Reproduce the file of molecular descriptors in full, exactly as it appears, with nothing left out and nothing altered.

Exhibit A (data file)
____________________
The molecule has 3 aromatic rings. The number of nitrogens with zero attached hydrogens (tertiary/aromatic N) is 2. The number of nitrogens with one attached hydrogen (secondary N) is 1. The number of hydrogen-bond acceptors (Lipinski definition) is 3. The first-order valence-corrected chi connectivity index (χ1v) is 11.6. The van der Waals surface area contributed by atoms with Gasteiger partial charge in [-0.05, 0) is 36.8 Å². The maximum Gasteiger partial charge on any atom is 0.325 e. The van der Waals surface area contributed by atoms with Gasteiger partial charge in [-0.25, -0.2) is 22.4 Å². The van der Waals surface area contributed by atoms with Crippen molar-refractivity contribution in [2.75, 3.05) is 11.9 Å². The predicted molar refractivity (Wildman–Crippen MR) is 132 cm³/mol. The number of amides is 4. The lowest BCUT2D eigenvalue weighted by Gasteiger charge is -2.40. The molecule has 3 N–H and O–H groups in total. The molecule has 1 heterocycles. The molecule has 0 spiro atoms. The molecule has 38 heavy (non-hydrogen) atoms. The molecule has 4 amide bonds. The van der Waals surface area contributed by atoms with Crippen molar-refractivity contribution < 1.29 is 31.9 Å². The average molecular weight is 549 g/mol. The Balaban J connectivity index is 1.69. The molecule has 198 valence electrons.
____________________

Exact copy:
The molecule has 3 aromatic rings. The number of nitrogens with zero attached hydrogens (tertiary/aromatic N) is 2. The number of nitrogens with one attached hydrogen (secondary N) is 1. The number of hydrogen-bond acceptors (Lipinski definition) is 3. The first-order valence-corrected chi connectivity index (χ1v) is 11.6. The van der Waals surface area contributed by atoms with Gasteiger partial charge in [-0.05, 0) is 36.8 Å². The maximum Gasteiger partial charge on any atom is 0.325 e. The van der Waals surface area contributed by atoms with Gasteiger partial charge in [-0.25, -0.2) is 22.4 Å². The van der Waals surface area contributed by atoms with Crippen molar-refractivity contribution in [2.75, 3.05) is 11.9 Å². The predicted molar refractivity (Wildman–Crippen MR) is 132 cm³/mol. The number of amides is 4. The lowest BCUT2D eigenvalue weighted by Gasteiger charge is -2.40. The molecule has 3 N–H and O–H groups in total. The molecule has 1 heterocycles. The molecule has 0 spiro atoms. The molecule has 38 heavy (non-hydrogen) atoms. The molecule has 4 amide bonds. The van der Waals surface area contributed by atoms with Crippen molar-refractivity contribution < 1.29 is 31.9 Å². The average molecular weight is 549 g/mol. The Balaban J connectivity index is 1.69. The molecule has 198 valence electrons.